In a world first, a team of Japanese scientists has managed to repair a damaged cornea using induced pluripotent stem cells (iPSCs). The process may be used to restore vision to millions of people who have damaged corneal tissue.
What is the cornea?
The cornea is a transparent layer on the front of the eye. Its primary role is to protect the other parts of the eye from being damaged by germs, dirt, and other contaminants.
The cornea contains stem cells, which actively repair the cornea as needed and ensure it remains clear.
Unfortunately, if the cornea’s stem cells are damaged or compromised in some way, they will not successfully repair the cornea after it is damaged. In some cases, the cornea is so damaged that stem cells struggle to repair it.
People with severely damaged corneas must receive a corneal transplant to have their vision fully restored. In many cases, patients must wait several years to find an appropriate donor cornea.
Using iPSCs to restore vision
The Japanese research team treated a patient who suffers from a genetic condition that affects how well their corneal stem cells function. The patient was currently suffering from blurry vision, which would eventually cause blindness.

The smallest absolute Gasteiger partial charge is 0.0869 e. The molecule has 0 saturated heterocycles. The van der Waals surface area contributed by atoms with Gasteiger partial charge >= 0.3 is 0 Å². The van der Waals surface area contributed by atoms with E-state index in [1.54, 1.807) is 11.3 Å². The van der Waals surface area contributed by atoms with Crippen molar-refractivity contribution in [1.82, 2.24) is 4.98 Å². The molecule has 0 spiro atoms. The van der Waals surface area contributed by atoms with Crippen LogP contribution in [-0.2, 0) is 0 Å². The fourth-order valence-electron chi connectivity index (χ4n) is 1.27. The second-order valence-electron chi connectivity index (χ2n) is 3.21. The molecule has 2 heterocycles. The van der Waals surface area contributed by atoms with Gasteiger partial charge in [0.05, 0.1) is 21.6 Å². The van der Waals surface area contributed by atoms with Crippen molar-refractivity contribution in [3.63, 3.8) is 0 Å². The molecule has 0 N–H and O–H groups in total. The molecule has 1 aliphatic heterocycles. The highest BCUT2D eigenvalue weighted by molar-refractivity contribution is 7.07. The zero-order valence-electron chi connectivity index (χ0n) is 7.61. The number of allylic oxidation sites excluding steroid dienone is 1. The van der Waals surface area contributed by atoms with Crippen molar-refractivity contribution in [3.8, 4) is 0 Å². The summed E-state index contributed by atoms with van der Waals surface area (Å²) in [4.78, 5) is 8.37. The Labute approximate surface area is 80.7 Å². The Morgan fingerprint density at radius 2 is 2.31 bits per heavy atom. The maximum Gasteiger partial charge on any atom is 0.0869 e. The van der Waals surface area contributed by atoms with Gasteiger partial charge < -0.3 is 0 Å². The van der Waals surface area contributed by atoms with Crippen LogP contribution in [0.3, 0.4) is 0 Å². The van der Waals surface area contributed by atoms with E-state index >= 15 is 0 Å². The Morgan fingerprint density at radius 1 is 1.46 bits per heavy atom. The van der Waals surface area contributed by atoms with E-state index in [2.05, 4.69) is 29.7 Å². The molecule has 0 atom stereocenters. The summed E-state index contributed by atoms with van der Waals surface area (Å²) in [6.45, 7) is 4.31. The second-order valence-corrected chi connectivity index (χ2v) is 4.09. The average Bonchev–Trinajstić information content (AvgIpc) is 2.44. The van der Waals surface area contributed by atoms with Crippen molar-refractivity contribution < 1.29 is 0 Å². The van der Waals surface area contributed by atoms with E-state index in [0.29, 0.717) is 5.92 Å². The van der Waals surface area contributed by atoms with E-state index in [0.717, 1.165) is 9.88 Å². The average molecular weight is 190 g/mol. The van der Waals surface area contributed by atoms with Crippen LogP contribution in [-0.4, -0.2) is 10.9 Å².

The researchers harvested cells from the patient, before converting them to iPSCs. From this ‘pluripotent’ state, stem cells can turn into any other cell type, including corneal cells.
The researchers used chemical signals to prompt the iPSCs to turn into corneal cells before being transplanted. Because the cells come from the patient’s own body, there is no risk of immune system rejection.
Researchers are very excited about the many potential uses of stem cells. They believe that stem cells will be used to treat many injuries and diseases which affecting other parts of the human body, including the brain, heart, skin, liver, and lungs.